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Archive for Sunday, July 11, 2010

Behind the Lens: Documenting the Pony Express

Riding east is Marasha Lease, 32, Colorado Springs, Colo., on a day’s ride that ended in Brady, Neb.

Riding east is Marasha Lease, 32, Colorado Springs, Colo., on a day’s ride that ended in Brady, Neb.

July 11, 2010

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Probably the oldest participant in this year’s 150 anniversary re-ride of the Pony Express was second-generation rancher Gerald Cook 91, of Ibapah, Utah.

Probably the oldest participant in this year’s 150 anniversary re-ride of the Pony Express was second-generation rancher Gerald Cook 91, of Ibapah, Utah.

Casting reflections in water from an overnight rain in Oak, Neb., a Pony Express re-rider rests with his horse ready to make the next leg of the journey.

Casting reflections in water from an overnight rain in Oak, Neb., a Pony Express re-rider rests with his horse ready to make the next leg of the journey.

On the 16th day of the Pony Express Re-ride, Lindsey Koch, 18, of Seneca, rests at the water’s edge with her horse Diesel.

On the 16th day of the Pony Express Re-ride, Lindsey Koch, 18, of Seneca, rests at the water’s edge with her horse Diesel.

This year’s 150th anniversary ride of the Pony Express sounded like a pretty easy thing to shoot.

The first two days were, and then things started looking pretty much the same. A rider would head east from a stop point the day before with the mochila (the mail), and they tried to stay on the trail all the way to St. Joseph, Mo.

In the Sierras, my group had arrived a day early and stayed with a rider and past president of the Pony Express, and he was able to show me places the riders would pass — one a field of bluebells, which made a great morning shot. A lot of the same thing went on from handoff to handoff, and it was making my eye look for something to create a different pic of similar images.

There were obvious shots past old ruins, Fort Churchill, Grubb’s Well. Nevada was probably the fist place in the middle of the desert where there wasn’t much except a old shack. As I entered I got a surprise: two dead steers, dried up as the hides stuck to the bones, I slipped around them to gaze out a window for a quick framing shot. Finding ruins of Pony Express stations was probably the coolest pics because not many people have had access to these due to where they were. Some were on private land and some on land owned by BLM. They ranged from Sand Springs, where the desert is white, to Cold Springs as a small stream of water ran next to the stone walls.

Arriving in Ibapah, Utah, a green valley of cool running streams, I noticed an old rancher bent over on his horse. A small light to the side helped make some more detail on his old, wrinkled face for this pic of a second-generation rancher.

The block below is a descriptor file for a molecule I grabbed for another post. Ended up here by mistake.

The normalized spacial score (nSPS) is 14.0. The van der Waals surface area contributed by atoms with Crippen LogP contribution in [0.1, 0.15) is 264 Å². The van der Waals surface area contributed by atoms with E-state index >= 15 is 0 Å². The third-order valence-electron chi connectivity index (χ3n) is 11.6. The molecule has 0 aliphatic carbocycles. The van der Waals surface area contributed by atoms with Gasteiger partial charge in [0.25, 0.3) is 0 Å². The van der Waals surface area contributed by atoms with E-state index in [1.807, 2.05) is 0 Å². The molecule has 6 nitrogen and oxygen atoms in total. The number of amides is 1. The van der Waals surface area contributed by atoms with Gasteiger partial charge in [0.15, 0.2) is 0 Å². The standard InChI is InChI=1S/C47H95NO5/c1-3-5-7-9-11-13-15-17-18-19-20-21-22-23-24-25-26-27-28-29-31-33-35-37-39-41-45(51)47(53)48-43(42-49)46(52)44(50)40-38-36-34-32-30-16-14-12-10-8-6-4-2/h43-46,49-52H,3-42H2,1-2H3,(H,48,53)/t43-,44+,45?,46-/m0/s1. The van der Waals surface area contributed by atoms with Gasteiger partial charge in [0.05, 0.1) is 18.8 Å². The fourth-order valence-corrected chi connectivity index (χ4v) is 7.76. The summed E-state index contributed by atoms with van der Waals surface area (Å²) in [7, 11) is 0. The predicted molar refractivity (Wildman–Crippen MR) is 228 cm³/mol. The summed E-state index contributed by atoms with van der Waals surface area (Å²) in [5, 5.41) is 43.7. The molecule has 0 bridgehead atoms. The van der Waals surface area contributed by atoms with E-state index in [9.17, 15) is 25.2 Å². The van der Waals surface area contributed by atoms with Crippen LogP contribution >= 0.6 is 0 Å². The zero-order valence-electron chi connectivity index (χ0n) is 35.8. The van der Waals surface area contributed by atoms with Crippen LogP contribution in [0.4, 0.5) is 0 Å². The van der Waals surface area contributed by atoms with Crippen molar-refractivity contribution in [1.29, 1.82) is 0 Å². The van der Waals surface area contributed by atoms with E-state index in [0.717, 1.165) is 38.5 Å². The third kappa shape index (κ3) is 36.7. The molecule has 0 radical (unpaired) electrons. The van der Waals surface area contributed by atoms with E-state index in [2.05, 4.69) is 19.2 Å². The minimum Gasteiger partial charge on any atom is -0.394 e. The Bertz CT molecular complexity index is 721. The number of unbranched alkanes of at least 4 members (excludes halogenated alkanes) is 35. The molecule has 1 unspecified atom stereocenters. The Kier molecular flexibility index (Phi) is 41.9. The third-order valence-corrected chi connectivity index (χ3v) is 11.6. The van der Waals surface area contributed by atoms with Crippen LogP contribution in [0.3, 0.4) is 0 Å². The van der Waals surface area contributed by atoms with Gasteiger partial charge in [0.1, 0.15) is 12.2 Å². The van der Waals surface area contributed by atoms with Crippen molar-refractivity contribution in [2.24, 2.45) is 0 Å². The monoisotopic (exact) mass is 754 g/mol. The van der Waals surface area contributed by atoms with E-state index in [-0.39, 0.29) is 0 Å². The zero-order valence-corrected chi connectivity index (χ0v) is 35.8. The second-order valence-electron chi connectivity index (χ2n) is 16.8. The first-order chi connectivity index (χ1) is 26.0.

On to Callao, Utah, as we drove for some two hours down into a deep valley southwest of Salt Lake that had its own school. Some 300 people were waiting for the Pony Express rider. As we walked into a school that looked like “Little House on the Prairie,” I felt like we’d stepped back in time.

Snowing on the way out we made it to Salt Lake City as a family took control and rode thought the streets in the middle of the day. The horses along roadside would run up to their fences, which meant pics were always available, but I had to be ready and composing a lot.

In Oak, Neb., I first saw two brothers along a fence in the city park under a sign that said “no horses in park.” Rains were setting in and puddles of water filled the streets, so I looked down and captured a reflection of a rider and his horse.

Arriving in Atchison, I viewed a young women rider on her horse crossing into the river. It made perfect end pic for a memorable journey.

Comments

md 3 years, 9 months ago

Why do they use a picture of a woman?

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make_a_difference 3 years, 9 months ago

Absolutely wonderful photos! That rancher is a pretty young looking 91 years old...especially knowing how hard a ranchers life can be.

Is it possible to view the other photos you took? (I'm missing our days of riding...)

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Ron Holzwarth 3 years, 9 months ago

There is so much lore, so many stories, and so many movies about the Pony Express that it is sometimes difficult to believe that it was in operation for only eighteen months.

In fact, a few times I have remarked to friends that there was not enough time for all the books that have been written and the movies that have been made about it to have actually happened.

But maybe its brief life is part of the nostalgic charm associated with it.

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